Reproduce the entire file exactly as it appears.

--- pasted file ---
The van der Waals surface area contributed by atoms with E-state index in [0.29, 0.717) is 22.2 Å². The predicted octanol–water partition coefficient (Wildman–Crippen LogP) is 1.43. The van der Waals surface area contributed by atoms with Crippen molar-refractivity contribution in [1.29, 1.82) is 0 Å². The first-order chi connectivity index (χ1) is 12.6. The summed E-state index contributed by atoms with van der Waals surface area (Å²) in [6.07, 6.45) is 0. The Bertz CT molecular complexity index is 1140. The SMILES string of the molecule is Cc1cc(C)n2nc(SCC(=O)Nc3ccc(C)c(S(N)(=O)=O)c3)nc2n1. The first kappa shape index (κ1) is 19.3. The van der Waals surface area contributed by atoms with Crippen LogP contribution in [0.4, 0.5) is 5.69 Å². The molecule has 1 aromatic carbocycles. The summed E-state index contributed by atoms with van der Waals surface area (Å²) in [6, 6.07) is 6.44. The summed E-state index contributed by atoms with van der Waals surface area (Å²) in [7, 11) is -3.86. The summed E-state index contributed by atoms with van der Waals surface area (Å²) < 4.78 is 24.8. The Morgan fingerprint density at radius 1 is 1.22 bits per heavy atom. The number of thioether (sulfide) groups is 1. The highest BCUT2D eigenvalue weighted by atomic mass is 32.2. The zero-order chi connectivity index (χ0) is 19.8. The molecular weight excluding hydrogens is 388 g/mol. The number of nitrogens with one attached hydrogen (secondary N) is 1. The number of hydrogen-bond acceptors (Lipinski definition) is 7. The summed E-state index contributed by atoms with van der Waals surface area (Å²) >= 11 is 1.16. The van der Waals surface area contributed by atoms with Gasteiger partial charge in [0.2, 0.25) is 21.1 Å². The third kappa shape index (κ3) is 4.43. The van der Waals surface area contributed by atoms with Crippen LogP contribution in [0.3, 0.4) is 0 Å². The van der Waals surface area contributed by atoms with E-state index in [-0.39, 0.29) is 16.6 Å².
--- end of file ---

The van der Waals surface area contributed by atoms with E-state index in [0.29, 0.717) is 22.2 Å². The predicted octanol–water partition coefficient (Wildman–Crippen LogP) is 1.43. The van der Waals surface area contributed by atoms with Crippen molar-refractivity contribution in [1.29, 1.82) is 0 Å². The first-order chi connectivity index (χ1) is 12.6. The summed E-state index contributed by atoms with van der Waals surface area (Å²) in [6.07, 6.45) is 0. The Bertz CT molecular complexity index is 1140. The SMILES string of the molecule is Cc1cc(C)n2nc(SCC(=O)Nc3ccc(C)c(S(N)(=O)=O)c3)nc2n1. The first kappa shape index (κ1) is 19.3. The van der Waals surface area contributed by atoms with Crippen LogP contribution in [0.4, 0.5) is 5.69 Å². The molecule has 1 aromatic carbocycles. The summed E-state index contributed by atoms with van der Waals surface area (Å²) in [6, 6.07) is 6.44. The summed E-state index contributed by atoms with van der Waals surface area (Å²) in [7, 11) is -3.86. The summed E-state index contributed by atoms with van der Waals surface area (Å²) < 4.78 is 24.8. The Morgan fingerprint density at radius 1 is 1.22 bits per heavy atom. The number of thioether (sulfide) groups is 1. The highest BCUT2D eigenvalue weighted by atomic mass is 32.2. The zero-order chi connectivity index (χ0) is 19.8. The molecular weight excluding hydrogens is 388 g/mol. The number of nitrogens with one attached hydrogen (secondary N) is 1. The number of hydrogen-bond acceptors (Lipinski definition) is 7. The summed E-state index contributed by atoms with van der Waals surface area (Å²) >= 11 is 1.16. The van der Waals surface area contributed by atoms with Gasteiger partial charge in [0.2, 0.25) is 21.1 Å². The third kappa shape index (κ3) is 4.43. The van der Waals surface area contributed by atoms with Crippen LogP contribution in [0.3, 0.4) is 0 Å². The van der Waals surface area contributed by atoms with E-state index in [-0.39, 0.29) is 16.6 Å².